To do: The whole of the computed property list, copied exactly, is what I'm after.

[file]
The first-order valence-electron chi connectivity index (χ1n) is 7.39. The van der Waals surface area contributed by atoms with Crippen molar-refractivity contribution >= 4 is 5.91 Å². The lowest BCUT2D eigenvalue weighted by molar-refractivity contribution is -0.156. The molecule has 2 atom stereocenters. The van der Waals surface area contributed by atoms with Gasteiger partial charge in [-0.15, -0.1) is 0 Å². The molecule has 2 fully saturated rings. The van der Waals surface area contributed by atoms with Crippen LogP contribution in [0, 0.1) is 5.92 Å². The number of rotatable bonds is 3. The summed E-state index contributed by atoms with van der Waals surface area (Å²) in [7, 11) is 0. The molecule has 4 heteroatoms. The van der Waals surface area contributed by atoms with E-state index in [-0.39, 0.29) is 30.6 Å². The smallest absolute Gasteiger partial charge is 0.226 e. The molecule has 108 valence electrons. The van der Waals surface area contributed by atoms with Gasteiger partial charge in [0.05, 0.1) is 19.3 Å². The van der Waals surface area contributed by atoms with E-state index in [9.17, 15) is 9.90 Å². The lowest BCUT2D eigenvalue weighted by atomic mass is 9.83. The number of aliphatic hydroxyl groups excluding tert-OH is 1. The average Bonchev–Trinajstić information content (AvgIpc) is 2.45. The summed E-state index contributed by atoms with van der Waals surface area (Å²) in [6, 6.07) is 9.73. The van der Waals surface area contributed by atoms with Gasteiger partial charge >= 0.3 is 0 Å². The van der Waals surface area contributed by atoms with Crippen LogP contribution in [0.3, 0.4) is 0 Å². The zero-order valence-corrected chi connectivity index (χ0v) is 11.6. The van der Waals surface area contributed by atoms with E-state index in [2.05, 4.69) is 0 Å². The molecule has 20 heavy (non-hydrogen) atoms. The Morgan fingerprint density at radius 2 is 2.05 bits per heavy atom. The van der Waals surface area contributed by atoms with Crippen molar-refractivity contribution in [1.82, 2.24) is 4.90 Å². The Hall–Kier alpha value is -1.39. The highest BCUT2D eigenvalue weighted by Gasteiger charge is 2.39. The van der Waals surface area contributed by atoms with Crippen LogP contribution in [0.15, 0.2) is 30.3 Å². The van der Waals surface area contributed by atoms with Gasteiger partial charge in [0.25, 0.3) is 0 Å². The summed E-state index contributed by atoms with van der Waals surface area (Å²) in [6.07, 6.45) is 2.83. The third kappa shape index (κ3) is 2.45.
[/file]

The first-order valence-electron chi connectivity index (χ1n) is 7.39. The van der Waals surface area contributed by atoms with Crippen molar-refractivity contribution >= 4 is 5.91 Å². The lowest BCUT2D eigenvalue weighted by molar-refractivity contribution is -0.156. The molecule has 2 atom stereocenters. The van der Waals surface area contributed by atoms with Gasteiger partial charge in [-0.15, -0.1) is 0 Å². The molecule has 2 fully saturated rings. The van der Waals surface area contributed by atoms with Crippen LogP contribution in [0, 0.1) is 5.92 Å². The number of rotatable bonds is 3. The summed E-state index contributed by atoms with van der Waals surface area (Å²) in [7, 11) is 0. The molecule has 4 heteroatoms. The van der Waals surface area contributed by atoms with E-state index in [-0.39, 0.29) is 30.6 Å². The smallest absolute Gasteiger partial charge is 0.226 e. The molecule has 108 valence electrons. The van der Waals surface area contributed by atoms with Gasteiger partial charge in [0.05, 0.1) is 19.3 Å². The van der Waals surface area contributed by atoms with E-state index in [9.17, 15) is 9.90 Å². The lowest BCUT2D eigenvalue weighted by atomic mass is 9.83. The number of aliphatic hydroxyl groups excluding tert-OH is 1. The average Bonchev–Trinajstić information content (AvgIpc) is 2.45. The summed E-state index contributed by atoms with van der Waals surface area (Å²) in [6, 6.07) is 9.73. The van der Waals surface area contributed by atoms with Gasteiger partial charge >= 0.3 is 0 Å². The van der Waals surface area contributed by atoms with Crippen LogP contribution in [0.3, 0.4) is 0 Å². The zero-order valence-corrected chi connectivity index (χ0v) is 11.6. The van der Waals surface area contributed by atoms with E-state index in [2.05, 4.69) is 0 Å². The molecule has 20 heavy (non-hydrogen) atoms. The Morgan fingerprint density at radius 2 is 2.05 bits per heavy atom. The van der Waals surface area contributed by atoms with Crippen molar-refractivity contribution in [1.82, 2.24) is 4.90 Å². The Hall–Kier alpha value is -1.39. The highest BCUT2D eigenvalue weighted by Gasteiger charge is 2.39. The van der Waals surface area contributed by atoms with Crippen LogP contribution in [0.15, 0.2) is 30.3 Å². The van der Waals surface area contributed by atoms with Gasteiger partial charge in [0.25, 0.3) is 0 Å². The summed E-state index contributed by atoms with van der Waals surface area (Å²) in [6.07, 6.45) is 2.83. The third kappa shape index (κ3) is 2.45.